Texas law now allows your silence to be used against you whether you testify at your trial or not – another excellent reason to never voluntarily talk to law enforcement officers. In Salinas v. State, No. 14-09-00395-CR, 2011 WL 903984 (Tex.App.-Houston [14 Dist.] Mar 17, 2011) the Court held that the Fifth Amendment to the United States Constitution has no applicability to pre-arrest, pre-Miranda silence used as substantive evidence in cases in which the defendant does not testify. To read the Court’s opinion, click here.
As a result of the Salinas decision, if you voluntarily talk to law enforcement officers and refuse to answer a question or otherwise remain silent when asked a question, your silence can be placed into evidence and the prosecution can argue to the jury that your silence is evidence of guilt.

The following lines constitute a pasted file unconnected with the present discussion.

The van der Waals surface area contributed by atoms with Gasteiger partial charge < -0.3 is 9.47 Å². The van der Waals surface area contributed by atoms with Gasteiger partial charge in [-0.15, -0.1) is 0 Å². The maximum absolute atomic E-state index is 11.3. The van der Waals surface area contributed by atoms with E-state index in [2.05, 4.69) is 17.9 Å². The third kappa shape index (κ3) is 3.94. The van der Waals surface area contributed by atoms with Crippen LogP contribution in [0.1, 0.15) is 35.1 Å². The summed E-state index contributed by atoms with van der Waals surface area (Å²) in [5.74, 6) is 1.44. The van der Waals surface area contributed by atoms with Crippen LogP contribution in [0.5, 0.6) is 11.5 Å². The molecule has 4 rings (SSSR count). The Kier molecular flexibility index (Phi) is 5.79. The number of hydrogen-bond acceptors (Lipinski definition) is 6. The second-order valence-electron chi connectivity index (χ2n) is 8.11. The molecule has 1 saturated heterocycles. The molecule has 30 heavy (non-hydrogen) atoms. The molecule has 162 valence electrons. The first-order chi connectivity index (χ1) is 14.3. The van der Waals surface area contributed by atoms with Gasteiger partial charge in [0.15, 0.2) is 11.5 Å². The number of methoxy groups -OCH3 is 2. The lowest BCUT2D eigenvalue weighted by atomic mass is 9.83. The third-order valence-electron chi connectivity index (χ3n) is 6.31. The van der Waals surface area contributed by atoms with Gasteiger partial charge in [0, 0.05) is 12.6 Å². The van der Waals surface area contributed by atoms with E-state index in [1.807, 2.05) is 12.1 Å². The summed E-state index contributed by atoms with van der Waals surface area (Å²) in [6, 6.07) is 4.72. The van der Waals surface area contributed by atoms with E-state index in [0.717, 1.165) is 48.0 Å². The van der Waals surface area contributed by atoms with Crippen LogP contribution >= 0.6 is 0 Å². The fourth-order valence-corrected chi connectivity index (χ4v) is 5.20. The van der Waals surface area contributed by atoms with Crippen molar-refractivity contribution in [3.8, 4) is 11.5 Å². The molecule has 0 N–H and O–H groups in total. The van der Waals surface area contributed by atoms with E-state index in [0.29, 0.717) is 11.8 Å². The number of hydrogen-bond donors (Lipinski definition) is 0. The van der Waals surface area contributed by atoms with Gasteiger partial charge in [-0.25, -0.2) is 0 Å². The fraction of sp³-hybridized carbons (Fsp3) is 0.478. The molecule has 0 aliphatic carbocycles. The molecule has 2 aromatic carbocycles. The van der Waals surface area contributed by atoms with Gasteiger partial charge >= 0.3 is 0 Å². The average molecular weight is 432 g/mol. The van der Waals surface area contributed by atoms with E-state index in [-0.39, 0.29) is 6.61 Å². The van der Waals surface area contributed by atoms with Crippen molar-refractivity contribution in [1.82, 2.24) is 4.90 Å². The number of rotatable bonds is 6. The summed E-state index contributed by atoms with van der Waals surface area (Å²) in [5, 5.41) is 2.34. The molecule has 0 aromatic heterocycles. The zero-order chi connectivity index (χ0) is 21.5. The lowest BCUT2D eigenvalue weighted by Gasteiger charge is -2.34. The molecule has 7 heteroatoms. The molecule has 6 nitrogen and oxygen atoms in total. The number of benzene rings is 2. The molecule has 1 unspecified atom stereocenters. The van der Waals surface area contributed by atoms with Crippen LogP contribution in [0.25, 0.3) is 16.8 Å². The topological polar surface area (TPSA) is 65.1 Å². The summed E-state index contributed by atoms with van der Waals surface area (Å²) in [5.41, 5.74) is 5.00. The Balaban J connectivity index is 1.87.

Since 1980 the law has been clear that if a defendant does testify at his trial, his pre-arrest silence can be used to impeach him. See Jenkins v. Anderson, 447 U.S. 231, 238-240, 100 S.Ct. 2124, 65 L.Ed.2d 86 (1980). The United States Supreme Court held that the use of pre-arrest silence to impeach does not violate the Fifth Amendment because “impeachment follows the defendant’s own decision to cast aside his cloak of silence and advances the truth-finding function of the criminal trial.” Jenkins at 238, 100 S.Ct. 2124.
Although Texas law now allows pre-arrest silence to be used against a non-testifying defendant, the United States Supreme Court has yet to decide what protections, if any, the Fifth Amendment affords to pre-arrest silence when the defendant does not testify and his silence is introduced by the State not for impeachment but in its case-in-chief.